Transistor gate metal with laterally graduated work function

- Intel

Semiconductor device(s) including a transistor with a gate electrode having a work function monotonically graduating across the gate electrode length, and method(s) to fabricate such a device. In embodiments, a gate metal work function is graduated between source and drain edges of the gate electrode for improved high voltage performance. In embodiments, thickness of a gate metal graduates from a non-zero value at the source edge to a greater thickness at the drain edge. In further embodiments, a high voltage transistor with graduated gate metal thickness is integrated with another transistor employing a gate electrode metal of nominal thickness. In embodiments, a method of fabricating a semiconductor device includes graduating a gate metal thickness between a source end and drain end by non-uniformly recessing the first gate metal within the first opening relative to the surrounding dielectric.

Skip to: Description  ·  Claims  ·  References Cited  · Patent History  ·  Patent History
Description
CLAIM OF PRIORITY

This application is a National Phase Application of, and claims priority to, PCT Application No. PCT/US14/51619, filed on 19 Aug. 2014, titled “TRANSISTOR GATE METAL WITH LATERALLY GRADUATED WORK FUNCTION”, which is incorporated by reference in its entirety for all purposes.

TECHNICAL FIELD

Embodiments described herein generally relate to integrated circuits (ICs) and monolithic semiconductor devices, and more particularly pertain to transistors employing metal gate electrodes with a lateral graduated work function.

BACKGROUND

Monolithic ICs generally comprise a number of transistors, such as metal-oxide-semiconductor field-effect transistors (MOSFETs), or more generally metal-insulating-semiconductor field-effect transistors (MISFETs), fabricated over a planar substrate, such as a silicon wafer. Current system on a chip (SoC) technologies are aggressively scaling the FET gate length (Lg) to provide performance and area scaling in accordance with Moore's Law.

One adverse effect of lateral scaling is that the support for low leakage and high voltage devices, both of which are important in SoC applications, becomes more difficult due to the architecture of high voltage transistors diverging from that of the minimum design-rule (nominal) logic transistor. Lateral scaling also reduces gate-contact spacing, which increases the peak electric field, further reducing a transistor's high voltage operating window.

Peak electric field along a length of a semiconductor channel region in a FET can be modulated through channel doping (e.g., high angle, low energy implantation, etc.). Depending on the gate electrode material, it may also be possible to modulate the field by engineering the gate electrode work function difference relative to the channel semiconductor by tuning the work function value of the gate electrode. For example, polysilicon gate electrodes may have impurities activated to different extents within the gate electrode. In other examples, a gate electrode may be split into two electrodes of different material that electrostatically couple through the gate dielectric to different portions of a channel region. Such structures however are not easily integrated with logic transistors operating at a relatively lower source/drain and/or gate/drain voltage, which do not share the sensitivity to peak electric field.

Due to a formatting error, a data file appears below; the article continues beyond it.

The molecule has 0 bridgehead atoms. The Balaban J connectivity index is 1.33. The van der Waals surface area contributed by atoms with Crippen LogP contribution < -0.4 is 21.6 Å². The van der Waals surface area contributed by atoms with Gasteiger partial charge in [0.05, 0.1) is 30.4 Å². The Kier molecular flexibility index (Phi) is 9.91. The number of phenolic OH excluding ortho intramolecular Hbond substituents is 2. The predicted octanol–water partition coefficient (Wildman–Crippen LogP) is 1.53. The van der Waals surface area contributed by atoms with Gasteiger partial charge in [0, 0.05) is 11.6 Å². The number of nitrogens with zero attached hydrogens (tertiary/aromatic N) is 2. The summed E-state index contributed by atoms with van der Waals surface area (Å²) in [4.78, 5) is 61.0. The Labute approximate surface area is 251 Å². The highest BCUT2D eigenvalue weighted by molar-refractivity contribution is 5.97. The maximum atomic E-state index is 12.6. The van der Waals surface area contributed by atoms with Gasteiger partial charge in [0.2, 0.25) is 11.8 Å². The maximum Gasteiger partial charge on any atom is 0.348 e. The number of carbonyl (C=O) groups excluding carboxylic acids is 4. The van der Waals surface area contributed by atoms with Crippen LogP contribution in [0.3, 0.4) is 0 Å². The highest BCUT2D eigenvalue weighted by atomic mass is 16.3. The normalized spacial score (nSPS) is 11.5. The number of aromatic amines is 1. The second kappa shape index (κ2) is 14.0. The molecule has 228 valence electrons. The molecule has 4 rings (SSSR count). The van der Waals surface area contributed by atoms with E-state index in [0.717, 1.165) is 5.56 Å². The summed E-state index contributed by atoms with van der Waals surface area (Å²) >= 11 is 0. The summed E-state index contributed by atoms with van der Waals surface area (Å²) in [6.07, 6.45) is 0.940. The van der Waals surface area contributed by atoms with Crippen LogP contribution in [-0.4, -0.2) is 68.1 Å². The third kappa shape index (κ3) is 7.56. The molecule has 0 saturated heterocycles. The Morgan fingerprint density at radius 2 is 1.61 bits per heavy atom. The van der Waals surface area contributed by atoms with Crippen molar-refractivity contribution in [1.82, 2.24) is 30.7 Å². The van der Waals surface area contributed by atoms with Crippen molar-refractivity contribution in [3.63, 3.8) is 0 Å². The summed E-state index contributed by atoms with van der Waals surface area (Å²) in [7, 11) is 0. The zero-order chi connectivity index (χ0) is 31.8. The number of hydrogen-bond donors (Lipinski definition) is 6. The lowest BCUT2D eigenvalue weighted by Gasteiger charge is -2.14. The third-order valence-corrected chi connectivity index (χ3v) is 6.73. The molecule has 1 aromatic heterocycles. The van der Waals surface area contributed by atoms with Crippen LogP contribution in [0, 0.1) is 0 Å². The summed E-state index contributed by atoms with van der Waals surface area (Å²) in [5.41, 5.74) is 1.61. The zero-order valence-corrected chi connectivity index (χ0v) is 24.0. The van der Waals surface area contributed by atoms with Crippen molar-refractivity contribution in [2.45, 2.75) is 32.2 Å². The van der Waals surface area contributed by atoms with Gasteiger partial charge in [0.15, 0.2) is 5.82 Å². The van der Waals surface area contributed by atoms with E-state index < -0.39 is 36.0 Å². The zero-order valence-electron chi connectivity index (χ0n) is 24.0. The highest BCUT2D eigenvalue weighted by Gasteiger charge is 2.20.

FET architectures and associated fabrication techniques that enhance high voltage operation of certain transistors without hindering low voltage logic transistor operation are advantageous, particularly for SoC technologies.

BRIEF DESCRIPTION OF THE DRAWINGS

The material described herein is illustrated by way of example and not by way of limitation in the accompanying figures. For simplicity and clarity of illustration, elements illustrated in the figures are not necessarily drawn to scale. For example, the dimensions of some elements may be exaggerated relative to other elements. Further, where considered appropriate, reference labels have been repeated among the figures to indicate corresponding or analogous elements. In the figures:

FIG. 1A illustrates lateral modulation of transistor threshold voltage in accordance with embodiments;

FIG. 1B illustrates an exemplary nMOS transistor with laterally graduation work function, in accordance with embodiments;

FIG. 2A illustrates lateral modulation of gate metal composition to vary work function in accordance with embodiments;

FIG. 2B illustrates lateral graduation of gate metal thickness to vary work function in accordance with embodiments;

FIG. 3A and FIG. 3B illustrate cross-sectional views of a MOSFET employing a gate metal having a laterally graduated work function, in accordance with embodiments;

FIG. 4 is a cross-sectional view of a MOSFET employing a gate metal having a laterally graduated work function integrated with a MOSFET employing a gate metal having a non-graduated work function, in accordance with an embodiment;

FIG. 5A is a flow diagram illustrating a method of forming a transistor including a gate metal with a laterally graduated work function, in accordance with an embodiment;

FIG. 5B is a flow diagram illustrating a method of graduating the thickness of a gate metal over a gate length between source and drain ends, in accordance with an embodiment;